How Often Should I Weigh Myself?
Updated: Jun 4, 2022
The short answer
The short-ish answer
The best evidence suggests those who weigh themselves daily are more likely to lose weight. Moreover, concerns about negative psychological consequences of frequent weigh-ins are outdated and not supported by current literature (more on that below).
The long answer
This is a long post, so in addition to the short and short-ish answers, I have split it into the below sections:
The psychological model of Contemplate has three core steps that are repeated every day:
Check-in on your progress (i.e., weigh-in),
Make a general short-term expression of the direction of progress you would like (i.e., enter how much you intend to weigh a week from now),
Contemplate on one of the areas we understand to be core blockers for people following through on their intentions.
Makes sense, right?
Take a moment to figure out where you are, where you want to go, and how you’re going to get there.
When I started Contemplate I drew on my network to find people who might be interested in testing it. For me, that meant a few close friends, but mainly people through a few psychology and personal training networks.
While the feedback on Contemplate was encouraging (you wouldn’t be reading this if it wasn’t), I noticed something strange.
Nearly half of the people I first invited to test this new approach to weight loss were skipping the weigh-in.
While I have some colleagues that specialize in eating disorders and was aware of the common clinical recommendation not to weigh in every day, I also know the vast majority of research supports daily weighing if you want to lose weight, have weight to lose, and don’t have an eating disorder.
Based on prevalence alone, I expect maybe 4-10% of people using Contemplate could have some history of eating disorders, but that certainly didn’t explain nearly the 50% who weren’t entering their weight.
So why were so many people skipping weighing in each day? Well, in the majority of cases it was because a health professional told them not to.
The evidence against daily weighing
Since the 80s, keeping a daily record of your diet and exercise has been central to successful weight loss. It wasn’t until more recently that daily weighing has been added as a key part of sustainable weight loss.
Early research tended to focus more on how unreliable daily weight measurement can be, with fluctuations due to fluid intake, hormones, time of day, exercise, etc. (Zheng et al., 2016). You can mitigate these fluctuations by weighing yourself every day, at the same time, preferably in the morning after you go to the toilet, and always wearing the same thing, but your weight will still fluctuate based on things like your hormones, water retention, sleep quality, and the position of the moon (true with a really sensitive scale). But that’s OK, because it will also fluctuate based on how much your weight has changed from diet and exercise. And that’s what we care about. We expect it to go up and down day-to-day, as well as show us longer trends.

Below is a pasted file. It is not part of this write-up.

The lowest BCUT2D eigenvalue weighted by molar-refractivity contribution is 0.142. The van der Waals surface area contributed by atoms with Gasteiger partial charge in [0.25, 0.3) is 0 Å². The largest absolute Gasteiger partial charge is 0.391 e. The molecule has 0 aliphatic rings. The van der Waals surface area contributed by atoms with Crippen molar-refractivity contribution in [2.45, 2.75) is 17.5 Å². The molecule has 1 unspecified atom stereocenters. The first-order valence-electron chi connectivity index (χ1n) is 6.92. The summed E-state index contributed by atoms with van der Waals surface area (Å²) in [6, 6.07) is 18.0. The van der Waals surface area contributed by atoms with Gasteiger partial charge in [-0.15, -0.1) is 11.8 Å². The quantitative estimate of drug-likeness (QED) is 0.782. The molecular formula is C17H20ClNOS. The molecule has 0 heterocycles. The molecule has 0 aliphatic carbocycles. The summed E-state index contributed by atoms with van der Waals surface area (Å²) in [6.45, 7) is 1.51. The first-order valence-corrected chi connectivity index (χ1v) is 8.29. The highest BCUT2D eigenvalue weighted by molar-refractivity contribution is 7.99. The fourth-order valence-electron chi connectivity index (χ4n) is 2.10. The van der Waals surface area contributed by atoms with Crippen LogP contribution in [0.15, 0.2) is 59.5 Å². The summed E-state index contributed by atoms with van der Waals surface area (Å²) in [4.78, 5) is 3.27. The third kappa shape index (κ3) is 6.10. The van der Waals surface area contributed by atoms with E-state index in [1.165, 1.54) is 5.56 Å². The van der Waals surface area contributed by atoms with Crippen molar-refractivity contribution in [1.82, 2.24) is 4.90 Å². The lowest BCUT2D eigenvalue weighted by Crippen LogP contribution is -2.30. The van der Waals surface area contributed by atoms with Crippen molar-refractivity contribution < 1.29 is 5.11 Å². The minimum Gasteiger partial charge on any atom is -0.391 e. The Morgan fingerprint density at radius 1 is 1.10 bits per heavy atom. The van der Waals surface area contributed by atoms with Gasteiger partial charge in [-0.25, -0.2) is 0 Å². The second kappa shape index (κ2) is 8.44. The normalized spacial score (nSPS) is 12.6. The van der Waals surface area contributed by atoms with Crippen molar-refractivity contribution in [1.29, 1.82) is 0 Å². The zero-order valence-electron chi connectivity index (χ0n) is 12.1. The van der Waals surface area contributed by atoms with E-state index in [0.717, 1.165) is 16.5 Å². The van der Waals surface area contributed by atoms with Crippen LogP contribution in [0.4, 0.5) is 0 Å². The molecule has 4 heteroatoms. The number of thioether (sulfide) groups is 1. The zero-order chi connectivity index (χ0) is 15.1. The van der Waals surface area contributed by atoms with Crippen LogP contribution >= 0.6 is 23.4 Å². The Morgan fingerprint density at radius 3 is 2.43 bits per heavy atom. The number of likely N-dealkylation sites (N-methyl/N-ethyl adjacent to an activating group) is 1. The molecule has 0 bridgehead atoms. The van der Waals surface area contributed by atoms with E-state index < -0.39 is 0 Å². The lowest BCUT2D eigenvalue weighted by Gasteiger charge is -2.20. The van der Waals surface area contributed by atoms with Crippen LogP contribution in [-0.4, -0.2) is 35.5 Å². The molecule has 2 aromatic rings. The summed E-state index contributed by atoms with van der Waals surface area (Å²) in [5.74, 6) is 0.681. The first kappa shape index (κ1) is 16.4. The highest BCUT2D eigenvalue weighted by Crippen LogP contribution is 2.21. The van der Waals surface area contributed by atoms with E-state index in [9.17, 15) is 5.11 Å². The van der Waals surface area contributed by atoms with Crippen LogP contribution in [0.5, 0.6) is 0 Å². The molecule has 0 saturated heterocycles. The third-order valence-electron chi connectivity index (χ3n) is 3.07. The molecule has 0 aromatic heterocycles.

But some studies have found that frequent weighing might not just be confusing, but also harmful. In 1997 Ogden and Whyman published a paper showing daily weighing could result in higher depression, anxiety, and lower self-esteem. By all accounts, this seemed an important finding. If subjecting people to the scale was detrimental, [i]and[/i] seemingly arbitrary fluctuations were normal, then why should we ask people to do it?
It turns out later researchers have had trouble finding the same negative psychological consequences for daily weighing (Wing et al., 2007). Why? Well, the 1997 study had a few limitations. Namely, the authors only followed 16 people who weighed daily for 2 weeks. All study participants were in a healthy weight range and not trying to lose weight, they were young (oldest was 23), and all were female. All great things to be, but hardly representative of the broader weight loss community.
The closest I could find to more representative studies that criticised daily weighing were two separate studies in 2012, each reporting both negative [i]and[/i] positive effects of frequent weighing.
So what were the bad things? Well, one study of 2,287 young people (Quick et al., 2012) found those who weighed themselves more frequently were more likely to report binge eating, use of steroids and/or laxatives, more depressive symptoms and lower self-esteem in women, and lower body satisfaction in men. But the authors also found frequent weighing was related to muscle-enhancing behaviours, a higher probability of following a diet, eating fewer sweets, and periodic fasting. The other study (Klos et al., 2012), which looked specifically at body image concerns, found female students who weighed themselves more frequently had more body image concerns, while men tended to have more body image satisfaction.